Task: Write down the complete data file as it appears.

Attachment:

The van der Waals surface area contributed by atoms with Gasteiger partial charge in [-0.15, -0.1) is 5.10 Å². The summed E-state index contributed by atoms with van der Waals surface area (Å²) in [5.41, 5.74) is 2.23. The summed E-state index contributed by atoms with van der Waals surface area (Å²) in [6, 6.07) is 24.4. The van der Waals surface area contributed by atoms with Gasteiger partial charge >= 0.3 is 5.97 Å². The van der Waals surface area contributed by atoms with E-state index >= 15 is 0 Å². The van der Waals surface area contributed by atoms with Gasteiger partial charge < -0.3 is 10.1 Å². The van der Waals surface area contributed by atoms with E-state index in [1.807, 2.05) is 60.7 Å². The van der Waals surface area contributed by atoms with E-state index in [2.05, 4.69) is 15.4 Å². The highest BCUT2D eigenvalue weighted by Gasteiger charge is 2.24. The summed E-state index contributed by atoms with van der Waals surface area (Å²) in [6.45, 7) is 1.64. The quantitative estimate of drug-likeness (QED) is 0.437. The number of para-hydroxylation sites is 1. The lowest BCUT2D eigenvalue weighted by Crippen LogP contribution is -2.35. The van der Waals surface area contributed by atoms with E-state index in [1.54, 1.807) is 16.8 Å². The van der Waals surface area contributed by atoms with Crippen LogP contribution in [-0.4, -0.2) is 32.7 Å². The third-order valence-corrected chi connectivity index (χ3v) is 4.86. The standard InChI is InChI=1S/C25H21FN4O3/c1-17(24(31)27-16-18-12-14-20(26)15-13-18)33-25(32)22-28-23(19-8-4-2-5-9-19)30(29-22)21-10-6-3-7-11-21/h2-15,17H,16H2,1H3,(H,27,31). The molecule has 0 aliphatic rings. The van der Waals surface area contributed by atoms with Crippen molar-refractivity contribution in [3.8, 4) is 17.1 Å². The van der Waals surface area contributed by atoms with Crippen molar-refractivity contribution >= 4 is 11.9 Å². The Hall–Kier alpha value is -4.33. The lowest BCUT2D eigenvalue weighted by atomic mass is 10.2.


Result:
The van der Waals surface area contributed by atoms with Gasteiger partial charge in [-0.15, -0.1) is 5.10 Å². The summed E-state index contributed by atoms with van der Waals surface area (Å²) in [5.41, 5.74) is 2.23. The summed E-state index contributed by atoms with van der Waals surface area (Å²) in [6, 6.07) is 24.4. The van der Waals surface area contributed by atoms with Gasteiger partial charge >= 0.3 is 5.97 Å². The van der Waals surface area contributed by atoms with E-state index >= 15 is 0 Å². The van der Waals surface area contributed by atoms with Gasteiger partial charge < -0.3 is 10.1 Å². The van der Waals surface area contributed by atoms with E-state index in [1.807, 2.05) is 60.7 Å². The van der Waals surface area contributed by atoms with E-state index in [2.05, 4.69) is 15.4 Å². The highest BCUT2D eigenvalue weighted by Gasteiger charge is 2.24. The summed E-state index contributed by atoms with van der Waals surface area (Å²) in [6.45, 7) is 1.64. The quantitative estimate of drug-likeness (QED) is 0.437. The number of para-hydroxylation sites is 1. The lowest BCUT2D eigenvalue weighted by Crippen LogP contribution is -2.35. The van der Waals surface area contributed by atoms with E-state index in [1.54, 1.807) is 16.8 Å². The van der Waals surface area contributed by atoms with Crippen LogP contribution in [-0.4, -0.2) is 32.7 Å². The third-order valence-corrected chi connectivity index (χ3v) is 4.86. The standard InChI is InChI=1S/C25H21FN4O3/c1-17(24(31)27-16-18-12-14-20(26)15-13-18)33-25(32)22-28-23(19-8-4-2-5-9-19)30(29-22)21-10-6-3-7-11-21/h2-15,17H,16H2,1H3,(H,27,31). The molecule has 0 aliphatic rings. The van der Waals surface area contributed by atoms with Crippen molar-refractivity contribution in [3.8, 4) is 17.1 Å². The van der Waals surface area contributed by atoms with Crippen molar-refractivity contribution >= 4 is 11.9 Å². The Hall–Kier alpha value is -4.33. The lowest BCUT2D eigenvalue weighted by atomic mass is 10.2.